Student Voices: Recalling a once-in-a-lifetime performance at Carnegie Hall


Courtesy of Carnegie Hall
Homestead High School student Melody Chen performed at Carnegie Hall in New York City with her school’s symphony orchestra.

When I pass by the school office, it’s hard to miss the huge photo of the Homestead High School Symphony Orchestra at Carnegie Hall four years ago. Despite it being proof of what high school music ensembles could do, the concert hall seemed out of reach to me.

Yet there I was last month in New York City performing in one of the most prestigious concert halls in the world. I joined other members of the Homestead High School Symphony Orchestra, which teamed with the Cupertino High School String Orchestra to participate in the World Projects’ New York “Sounds of Summer” festival at Carnegie Hall.

Student Voices: What I'm looking for in a candidate

As someone who has worked with campaigns since 2017 and followed presidential races since I started reading in 2007, the upcoming election season is set to be one of the most confusing ones yet. Why? Because in a field of more than 20 opposition candidates who generally have similar policy positions, the case for which particular candidate will have the best chance at beating Donald Trump is truly unknown.

Student Voices: Single-use plastics harm Los Altos community, environment


Town Crier File Photo
Although single-use grocery bags are not as common as they used to be – they were banned locally a few years ago – many other single-use plastics are still prominent and can pose environmental hazards.

California emitted approximately 340 million metric tons of carbon dioxide in 2016. This is essentially our carbon footprint. Our carbon footprint reflects both the strengths and weaknesses of our country and local community. One of the weaknesses contributing to climate change in Los Altos is plastic usage.

Plastic in our community is significantly affecting our environment. Single-use plastics can take up to 1,000 years (depending on the type of plastic) to decompose in a typical landfill. However, plastic is produced faster than it can decompose naturally, with 300 million tons of plastic produced each year. Approximately 8 million metric tons of plastic ends up in our oceans annually.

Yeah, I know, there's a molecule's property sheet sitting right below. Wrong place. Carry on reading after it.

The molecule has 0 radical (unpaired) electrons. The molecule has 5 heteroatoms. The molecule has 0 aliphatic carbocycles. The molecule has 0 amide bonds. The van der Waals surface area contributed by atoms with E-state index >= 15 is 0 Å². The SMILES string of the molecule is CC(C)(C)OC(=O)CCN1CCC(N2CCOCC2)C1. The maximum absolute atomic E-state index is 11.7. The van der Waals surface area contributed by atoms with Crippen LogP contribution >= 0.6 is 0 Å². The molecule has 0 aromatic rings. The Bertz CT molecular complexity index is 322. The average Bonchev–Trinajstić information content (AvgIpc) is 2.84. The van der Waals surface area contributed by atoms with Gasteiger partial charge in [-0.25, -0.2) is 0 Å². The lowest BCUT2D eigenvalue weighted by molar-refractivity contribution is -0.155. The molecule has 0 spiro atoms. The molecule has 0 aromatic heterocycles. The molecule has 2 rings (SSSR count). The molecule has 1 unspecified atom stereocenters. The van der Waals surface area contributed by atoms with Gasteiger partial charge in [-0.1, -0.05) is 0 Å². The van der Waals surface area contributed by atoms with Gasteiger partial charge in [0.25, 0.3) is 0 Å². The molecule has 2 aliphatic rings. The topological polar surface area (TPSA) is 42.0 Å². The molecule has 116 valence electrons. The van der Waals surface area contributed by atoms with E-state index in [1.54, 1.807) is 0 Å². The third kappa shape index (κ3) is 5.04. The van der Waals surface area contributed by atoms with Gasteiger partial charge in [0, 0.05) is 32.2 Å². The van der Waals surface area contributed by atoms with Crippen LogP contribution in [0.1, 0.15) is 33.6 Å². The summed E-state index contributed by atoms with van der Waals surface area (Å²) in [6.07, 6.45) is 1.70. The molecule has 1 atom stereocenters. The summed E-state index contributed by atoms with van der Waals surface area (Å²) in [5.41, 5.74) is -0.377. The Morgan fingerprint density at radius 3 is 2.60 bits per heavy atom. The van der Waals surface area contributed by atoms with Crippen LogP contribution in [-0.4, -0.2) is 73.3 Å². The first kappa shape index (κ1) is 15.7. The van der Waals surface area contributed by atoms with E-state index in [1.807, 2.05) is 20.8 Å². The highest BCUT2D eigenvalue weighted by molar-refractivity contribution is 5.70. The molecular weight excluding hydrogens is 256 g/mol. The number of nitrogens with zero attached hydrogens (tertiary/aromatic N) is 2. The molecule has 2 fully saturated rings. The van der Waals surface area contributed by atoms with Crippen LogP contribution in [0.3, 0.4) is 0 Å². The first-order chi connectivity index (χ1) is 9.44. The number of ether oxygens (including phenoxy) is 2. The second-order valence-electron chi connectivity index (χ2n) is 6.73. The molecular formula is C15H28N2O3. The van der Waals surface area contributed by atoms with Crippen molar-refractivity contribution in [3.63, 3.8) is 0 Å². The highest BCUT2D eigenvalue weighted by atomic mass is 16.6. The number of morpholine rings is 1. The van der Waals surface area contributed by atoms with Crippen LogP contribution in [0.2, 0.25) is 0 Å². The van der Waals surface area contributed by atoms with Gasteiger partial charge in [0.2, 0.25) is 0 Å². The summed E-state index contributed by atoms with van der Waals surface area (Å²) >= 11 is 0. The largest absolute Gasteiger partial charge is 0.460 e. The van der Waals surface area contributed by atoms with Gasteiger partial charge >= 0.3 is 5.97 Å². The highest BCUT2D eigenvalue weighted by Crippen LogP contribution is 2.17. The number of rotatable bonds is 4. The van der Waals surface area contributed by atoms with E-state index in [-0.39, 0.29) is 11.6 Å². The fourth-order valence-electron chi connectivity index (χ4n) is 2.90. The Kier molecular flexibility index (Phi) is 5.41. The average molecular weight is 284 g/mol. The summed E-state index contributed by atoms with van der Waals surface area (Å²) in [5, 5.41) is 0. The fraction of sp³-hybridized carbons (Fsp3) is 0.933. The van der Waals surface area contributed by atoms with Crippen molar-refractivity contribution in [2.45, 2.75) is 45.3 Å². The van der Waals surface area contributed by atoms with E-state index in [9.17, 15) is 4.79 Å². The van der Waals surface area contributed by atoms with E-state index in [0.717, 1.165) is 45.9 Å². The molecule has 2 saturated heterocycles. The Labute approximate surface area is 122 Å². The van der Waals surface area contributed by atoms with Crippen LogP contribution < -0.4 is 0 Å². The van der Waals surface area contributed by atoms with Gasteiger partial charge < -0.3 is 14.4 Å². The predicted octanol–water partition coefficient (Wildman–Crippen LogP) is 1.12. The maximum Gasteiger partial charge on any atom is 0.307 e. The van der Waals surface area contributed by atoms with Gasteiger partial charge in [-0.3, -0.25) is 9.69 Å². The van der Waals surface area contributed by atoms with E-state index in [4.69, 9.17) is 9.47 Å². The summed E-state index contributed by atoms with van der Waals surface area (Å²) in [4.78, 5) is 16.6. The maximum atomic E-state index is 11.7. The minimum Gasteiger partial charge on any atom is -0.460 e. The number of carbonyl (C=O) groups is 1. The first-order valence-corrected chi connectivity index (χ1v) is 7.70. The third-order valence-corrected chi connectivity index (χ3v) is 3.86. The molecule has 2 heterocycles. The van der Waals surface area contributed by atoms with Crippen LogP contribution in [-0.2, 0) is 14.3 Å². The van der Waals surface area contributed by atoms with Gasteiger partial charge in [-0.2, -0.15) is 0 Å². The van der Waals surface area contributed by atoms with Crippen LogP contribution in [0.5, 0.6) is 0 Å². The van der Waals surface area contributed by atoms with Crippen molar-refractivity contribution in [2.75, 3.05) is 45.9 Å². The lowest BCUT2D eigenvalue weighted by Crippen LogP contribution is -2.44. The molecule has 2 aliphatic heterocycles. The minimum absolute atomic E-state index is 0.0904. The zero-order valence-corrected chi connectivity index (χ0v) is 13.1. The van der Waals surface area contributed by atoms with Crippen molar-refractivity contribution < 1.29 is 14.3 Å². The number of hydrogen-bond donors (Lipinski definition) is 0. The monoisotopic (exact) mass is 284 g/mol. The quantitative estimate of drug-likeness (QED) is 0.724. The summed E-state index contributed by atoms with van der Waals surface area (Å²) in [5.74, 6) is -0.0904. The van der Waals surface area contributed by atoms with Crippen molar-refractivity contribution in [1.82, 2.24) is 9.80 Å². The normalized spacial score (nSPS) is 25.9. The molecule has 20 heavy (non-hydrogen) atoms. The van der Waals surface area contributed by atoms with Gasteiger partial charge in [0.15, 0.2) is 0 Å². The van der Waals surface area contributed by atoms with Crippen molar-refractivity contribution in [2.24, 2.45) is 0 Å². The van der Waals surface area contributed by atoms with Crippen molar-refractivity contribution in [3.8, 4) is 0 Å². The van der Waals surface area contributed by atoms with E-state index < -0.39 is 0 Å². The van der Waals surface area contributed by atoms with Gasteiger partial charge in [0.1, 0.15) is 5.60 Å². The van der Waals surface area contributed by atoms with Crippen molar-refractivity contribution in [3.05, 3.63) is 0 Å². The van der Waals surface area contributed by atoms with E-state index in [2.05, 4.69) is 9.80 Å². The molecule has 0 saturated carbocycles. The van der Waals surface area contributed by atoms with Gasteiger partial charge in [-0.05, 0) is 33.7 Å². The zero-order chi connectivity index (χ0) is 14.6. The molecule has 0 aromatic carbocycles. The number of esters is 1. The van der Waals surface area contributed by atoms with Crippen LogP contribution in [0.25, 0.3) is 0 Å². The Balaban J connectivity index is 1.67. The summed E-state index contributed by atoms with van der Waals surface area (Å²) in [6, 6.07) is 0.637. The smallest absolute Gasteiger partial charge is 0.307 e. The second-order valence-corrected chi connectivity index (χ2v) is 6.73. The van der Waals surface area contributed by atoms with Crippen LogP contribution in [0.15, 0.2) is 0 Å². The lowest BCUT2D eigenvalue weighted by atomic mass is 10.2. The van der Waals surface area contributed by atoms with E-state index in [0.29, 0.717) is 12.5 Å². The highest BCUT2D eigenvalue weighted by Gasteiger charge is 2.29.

Student Voices: LAHS students refurbish laptops to help students in need access tech


Courtesy of Lucy Lee
EqOpTech held a laptop refurbishing workshop at the Bay Club. Pictured, from left, are Eric Che, Kevin Gao, Daniel Lim, Nate Latif, Trevor Smith and Cedric Chan.

I’ve always wondered how people live without technology. How could I do my homework or study or organize events with my friends? In my life, technology is a necessity.

In fifth grade, I met a classmate who did not have access to a computer. He was assigned to our group to work on a Prezi presentation. My group would have daily Skype meetings at 7 p.m. to discuss the project and fine-tune the details, but he never joined us. He missed a big part of the discussion and couldn’t complete the project because he didn’t have a computer.

Student Voices: MVHacks 2.0 works to increase diversity in coding


Marc Bacvanski/Special to the Town Crier
A mentor works with students at MVHacks 2.0, a high-school hackathon organized by students. This year’s event, which aimed to increase gender diversity, recruited 30 nonmale participants.

Ten months of planning, organizing and soliciting sponsors culminated March 30 at MVHacks 2.0, a high-school hackathon I helped put together. The event took place at the Cisco Systems campus in Milpitas, where 102 hackers created 35 projects.

A hackathon is a daylong computer science competition that, despite the name, focuses on creating software rather than hacking computers.

Student Voices: The power of reflecting on the reasons why we volunteer

There’s one question I ask myself every single time I think about assisting a nonprofit group: Why do we volunteer?

For some students my age, it may be because their parents demand that they do something more productive with their time than playing the latest version of Apex Legends or DM-ing friends all Saturday morning on Snapchat. Most parents know that volunteering not only looks good on college applications, but also demonstrates a commitment to helping others. That way of thinking also rubs off on students, who oftentimes think their humanitarian side will appeal to colleges, so they join a service club at school or volunteer at a homeless shelter.


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